By David Coombs

Autumn is often a tough time for markets. The weather has worsened, the days are shorter, the light fades and people’s moods along with it.

When all the technology, mathematics, valuation decisions and retrospective rationalisations are stripped away, markets are just barometers for the optimism and caution that battle each other out in the minds of millions of investors. And this year’s change of season was tough indeed.

While little, really, has changed in the big issues of the day – the paths of inflation, GDP growth and interest rates – the mood of investors has definitely darkened. And it seems more for human reasons than because of cold, hard financial logic.

There’s comfort in that. It has seemed an especially dark couple of months, where every week brought another storm, where terrorism, war and worry have dominated our screens. There’s solace in shared experience – in seeing humanity in even the most impersonal devices we’ve created.

Global stocks fell almost 10% over the three months to 31 October, which is a significant drop. UK investors, broadly, have been cushioned by a roughly 5% increase in the value of the dollar, which reduces losses when you convert values back into pounds and pence.

During gloomy times like these, we try to focus on what’s coming beyond the here and now. Autumn and winter will pass, as will the specific concerns on which investors fixate today. We’ve been using lurches in the prices of shares and bonds to trim those investments that are looking overvalued and buy more assets that seem undervalued.

For instance, we have bought more shares in medical technology businesses, like those that help people monitor and manage diabetes, which were sold aggressively after positive early reports of new diabetes and weight loss drugs like Wegovy and Ozempic. These new medicines are powerful tools for tackling obesity, one of our most pressing health problems, yet they aren’t a silver bullet. We think monitoring technology and other management tools will still be needed in the years ahead, particularly as the side-effects are yet to be fully known.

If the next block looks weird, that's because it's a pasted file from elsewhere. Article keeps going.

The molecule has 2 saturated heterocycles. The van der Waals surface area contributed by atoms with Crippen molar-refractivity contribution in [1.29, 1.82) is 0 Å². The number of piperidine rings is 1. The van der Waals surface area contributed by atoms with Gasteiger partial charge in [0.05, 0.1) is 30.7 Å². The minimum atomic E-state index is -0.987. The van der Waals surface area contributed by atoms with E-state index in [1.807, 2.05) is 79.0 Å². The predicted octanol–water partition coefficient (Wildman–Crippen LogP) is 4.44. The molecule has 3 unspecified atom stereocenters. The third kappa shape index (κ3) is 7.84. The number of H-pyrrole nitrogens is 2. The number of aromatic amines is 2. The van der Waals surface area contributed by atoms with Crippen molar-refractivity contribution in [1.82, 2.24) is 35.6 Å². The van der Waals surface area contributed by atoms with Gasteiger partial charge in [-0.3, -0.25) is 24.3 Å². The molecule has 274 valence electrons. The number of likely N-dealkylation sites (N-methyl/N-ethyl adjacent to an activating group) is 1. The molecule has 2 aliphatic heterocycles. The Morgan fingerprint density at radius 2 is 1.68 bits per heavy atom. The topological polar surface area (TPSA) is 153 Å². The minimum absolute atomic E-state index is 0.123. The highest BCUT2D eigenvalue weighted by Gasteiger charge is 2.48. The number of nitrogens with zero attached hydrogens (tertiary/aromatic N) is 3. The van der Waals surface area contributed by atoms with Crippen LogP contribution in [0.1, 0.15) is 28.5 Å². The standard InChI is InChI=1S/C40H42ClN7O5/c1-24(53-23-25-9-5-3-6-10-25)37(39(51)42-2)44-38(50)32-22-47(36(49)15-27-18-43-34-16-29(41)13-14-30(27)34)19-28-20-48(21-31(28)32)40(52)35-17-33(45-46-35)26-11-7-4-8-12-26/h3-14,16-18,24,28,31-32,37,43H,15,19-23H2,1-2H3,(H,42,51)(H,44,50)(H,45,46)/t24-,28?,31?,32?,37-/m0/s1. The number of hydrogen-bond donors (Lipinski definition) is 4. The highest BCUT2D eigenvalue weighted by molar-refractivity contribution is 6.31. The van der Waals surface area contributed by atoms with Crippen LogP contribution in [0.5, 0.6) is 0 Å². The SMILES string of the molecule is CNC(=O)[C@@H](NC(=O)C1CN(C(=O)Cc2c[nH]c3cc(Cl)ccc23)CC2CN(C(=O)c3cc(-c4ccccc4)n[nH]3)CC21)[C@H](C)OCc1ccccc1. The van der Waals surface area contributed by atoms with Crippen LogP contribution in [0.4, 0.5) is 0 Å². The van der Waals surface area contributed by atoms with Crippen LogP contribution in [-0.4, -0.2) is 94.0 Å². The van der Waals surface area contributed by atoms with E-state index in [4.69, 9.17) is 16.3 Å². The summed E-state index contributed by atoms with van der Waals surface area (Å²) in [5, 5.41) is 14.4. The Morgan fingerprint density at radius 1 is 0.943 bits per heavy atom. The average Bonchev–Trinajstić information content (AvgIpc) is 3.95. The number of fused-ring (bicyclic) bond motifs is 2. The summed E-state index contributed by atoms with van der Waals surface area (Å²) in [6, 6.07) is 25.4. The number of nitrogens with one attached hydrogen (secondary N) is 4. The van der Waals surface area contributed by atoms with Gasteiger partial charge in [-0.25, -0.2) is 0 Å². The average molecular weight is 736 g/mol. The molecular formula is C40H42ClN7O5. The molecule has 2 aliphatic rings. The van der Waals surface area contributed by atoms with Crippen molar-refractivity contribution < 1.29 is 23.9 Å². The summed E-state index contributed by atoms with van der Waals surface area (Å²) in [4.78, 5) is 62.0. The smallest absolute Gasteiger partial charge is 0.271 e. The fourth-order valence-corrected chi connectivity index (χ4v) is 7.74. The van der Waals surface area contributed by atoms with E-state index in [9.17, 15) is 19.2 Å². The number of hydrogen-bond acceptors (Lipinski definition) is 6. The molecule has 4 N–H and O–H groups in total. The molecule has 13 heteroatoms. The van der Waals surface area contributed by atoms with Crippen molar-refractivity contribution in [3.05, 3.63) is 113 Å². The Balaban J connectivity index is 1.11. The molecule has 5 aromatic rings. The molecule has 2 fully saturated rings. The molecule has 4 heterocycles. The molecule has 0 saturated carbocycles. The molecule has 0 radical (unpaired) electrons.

We have been selling some of our shares in the tech giants at the top of the S&P 500 index of US stocks after AI excitement drove some hefty increases in their share prices. We think these are great businesses and we expect to hold them for many years to come, yet assumptions about how much money will flow from computers taking over the world seem optimistic to us. We think it’s prudent to sell some of our shares and lock in profits to buy other assets that seem less in vogue.

Much of the reason for the sharp drop in stocks – and the rise in the dollar – over the third quarter was a substantial rise in the prevailing yield of US government bonds. This just means their prices sank as well, which means you get more income for your buck than you did a few months ago: a higher yield. And more bang for your buck attracts more people, so the demand pushes up the value of the dollar (you need to have dollars to buy US government bonds).

Why did bond yields suddenly rise? After a summer of growing confidence that the US central bank was going to pull off the tricky ‘soft landing’ – reining inflation in to the 2% target without causing a recession – many investors reconsidered their conviction.

In October, after a few months of higher inflation in the US and a quarter of particularly strong GDP growth, people spooked themselves by thinking that the US Federal Reserve (Fed) might yet hike rates significantly more. They reacted by selling a whole bunch of government bonds which lose value when central banks increase interest rates.

The Fed itself has been pretty clear that it plans to wait and assess the effects of the medicine it has already administered to the economy. And we’re on the side of the Fed here. We think the already large uplift in the central bank’s short-term benchmark rates has yet to be truly felt by households and businesses. With each passing month debts roll over to higher interest rates, leading businesses to reassess the viability of projects now that financing is substantially more expensive, and leaving people with less money after the monthly bills.

We think interest rates have now peaked – and if not, that only one more hike is on the cards. We were comforted by greater-than-expected falls in inflation both in the US and the UK in early November – we think they show that the concerns of the past should give way to the future.

David Coombs is lead fund manager, multi-asset portfolios, at Rathbones